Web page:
Cincinnati

Are You Ohio Proud?

Mar 21, 2013
beohioproud.com

Even though I was born and raised in Kentucky, I have lived just over half of my life in the state of Ohio.  Ohio is where I have a home, a wife and three very cool kids.  So when I first heard of Be Ohio Proud, I decided that it was time to fully accept my role as a buckeye.

Tana Weingartner / WVXU

Cincinnati Mayor Mark Mallory's Youth Jobs Program will take place Thursday, March 28 at the Duke Energy Convention Center, but the mayor said Tuesday morning he needs more companies to get involved.

Mallory, in a press conference with city council member Yvette Simpson, said that many city departments will be offering summer jobs to young people from low-income families, but there are now about 40 non-profit and for-profit companies to set up booths at the job fair, which will run from 2 p.m. to 6 p.m.

Michael E. Keating

Ohio Gov. John Kasich will take a break from selling his budget plan to the state legislature Monday night when he comes to Cincinnati to be the keynote speaker at the Hamilton County Republican Party's annual Lincoln-Reagan Day dinner.

The dinner and program begins at 6:30 p.m. at the Junior Ballroom of the Duke Energy Convention Center downtown, with the governor making his speech a half hour later.

The Lincoln-Reagan Day dinner is one of the party's major fundraising events of the year. This year, ticket prices begin at $75 for individuals and $750 for a table of 10.

Photos: Cinciditarod 2013

Mar 2, 2013
Sarah Ramsey

For the past three years Cincinnati has held a shopping cart race around downtown to raise money for the local Freestore Foodbank.

This year's Cinciditarod took place around downtown Cincinnati and over the bridge into Newport, KY.

Contestants form teams, put on costumes, and decorate carts to race. There are checkpoints where the contestants are asked to eat, drink, dance, and even pose with Mr. Redlegs.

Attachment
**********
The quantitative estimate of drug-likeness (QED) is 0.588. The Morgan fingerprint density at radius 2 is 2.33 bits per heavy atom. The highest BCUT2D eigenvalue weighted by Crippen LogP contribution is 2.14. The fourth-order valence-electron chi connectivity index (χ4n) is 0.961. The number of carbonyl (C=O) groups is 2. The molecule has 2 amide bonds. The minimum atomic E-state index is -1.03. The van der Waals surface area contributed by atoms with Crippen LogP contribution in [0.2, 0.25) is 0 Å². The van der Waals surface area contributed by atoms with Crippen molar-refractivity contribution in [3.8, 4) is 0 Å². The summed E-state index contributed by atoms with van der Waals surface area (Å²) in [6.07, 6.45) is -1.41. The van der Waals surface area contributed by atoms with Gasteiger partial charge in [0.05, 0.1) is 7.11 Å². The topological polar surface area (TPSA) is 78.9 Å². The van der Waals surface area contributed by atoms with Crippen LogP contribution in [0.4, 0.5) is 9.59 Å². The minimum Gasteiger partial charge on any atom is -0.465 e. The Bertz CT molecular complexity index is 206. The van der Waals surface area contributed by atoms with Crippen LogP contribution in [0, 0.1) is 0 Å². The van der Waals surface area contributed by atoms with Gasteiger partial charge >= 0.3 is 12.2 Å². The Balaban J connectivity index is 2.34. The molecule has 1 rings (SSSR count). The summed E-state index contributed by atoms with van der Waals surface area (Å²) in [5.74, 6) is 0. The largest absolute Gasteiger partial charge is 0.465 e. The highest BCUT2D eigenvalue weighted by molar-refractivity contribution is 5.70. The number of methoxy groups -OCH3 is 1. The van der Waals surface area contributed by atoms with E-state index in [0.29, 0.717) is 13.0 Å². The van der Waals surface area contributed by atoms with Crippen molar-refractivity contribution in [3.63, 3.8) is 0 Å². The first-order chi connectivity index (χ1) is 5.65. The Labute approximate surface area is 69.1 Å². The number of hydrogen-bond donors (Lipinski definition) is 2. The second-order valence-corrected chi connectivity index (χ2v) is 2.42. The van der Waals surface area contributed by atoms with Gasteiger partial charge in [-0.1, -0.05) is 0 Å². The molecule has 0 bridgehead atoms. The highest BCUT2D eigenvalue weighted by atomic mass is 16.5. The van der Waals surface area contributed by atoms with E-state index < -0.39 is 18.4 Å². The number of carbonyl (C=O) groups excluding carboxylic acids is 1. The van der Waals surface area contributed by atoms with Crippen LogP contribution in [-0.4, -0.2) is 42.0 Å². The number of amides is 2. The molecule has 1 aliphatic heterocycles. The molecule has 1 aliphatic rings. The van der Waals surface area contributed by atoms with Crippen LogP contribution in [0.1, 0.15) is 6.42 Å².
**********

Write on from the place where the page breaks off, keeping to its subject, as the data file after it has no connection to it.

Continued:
Teams have two and half hours to complete all the checkpoints before making it back to Fountain Square, the finish line.

Team Hoist won this year.

photo by Michael Keating

J. Kenneth Blackwell and Jerry Springer - political polar opposites who served together on Cincinnati City Council in the 1970s - will share the stage March 12 for Beyond Civility's "Side-by-Side" discussion series.

Springer, a former councilman and mayor who went on to international fame as a TV talk show host, is a liberal Democrats. Blackwell, a former state treasurer and secretary of state who ran unsuccessfully for Ohio governor in 2006, is a conservative Republican.

David Mann - former Cincinnati City Council member, mayor, and congressman - is running again for Cincinnati City Council, 20 years after he left that legislative body.

About three dozen supporters crowded into the lobby of Mann's downtown law office Tuesday morning to hear him officially announce his candidacy.

"I am not running for mayor again; I'm not running for Congress,'' the 73-year-old Democrat said. "I'm running to be  the best city council member I can be."

Mann served on that body from 1974 to 1992, with two stints as the city's mayor - 198-1982 and 1991.

Libertarian Jim Berns has filed petitions to run for Cincinnati mayor, setting up what will be the first mayoral primary election in the city since 2005.

Democrats Roxanne Qualls, a former mayor and now vice mayor, and former council member John Cranley have not filed their petitions yet, but are actively campaigning and raising money and plan to file petitions by the June filing deadline.

Berns' entry into the race guarantees a primary election in the city of Cincinnati on Sept. 10; and it will be a costly one.

Employees of dunnhumbyUSA and community leaders gathered at the corner of Fifth and Race in Cincinnati Thursday morning for the groundbreaking ceremony for the company's four-story headquarters.

The $100 million development  will include a 1,000- space parking garage and 35,000 square feet of commercial space.



 

A recent survey conducted by The Entrepreneurs' Organization indicates 62 percent of Cincinnati-area entrepreneurs think they'll see increased net profits in 2013.  Forty-one percent of those surveyed expect to hire more full-time employees, while 50 percent expect to hire more part-time workers.

The survey included 43 Cincinnati-area companies with at least $1 million in annual revenue.  Overall, the average respondent grosses $3.4 million in revenue.

Photos from Cincinnati's Martin Luther King Day march

Jan 21, 2013
All photos by Michael Keating

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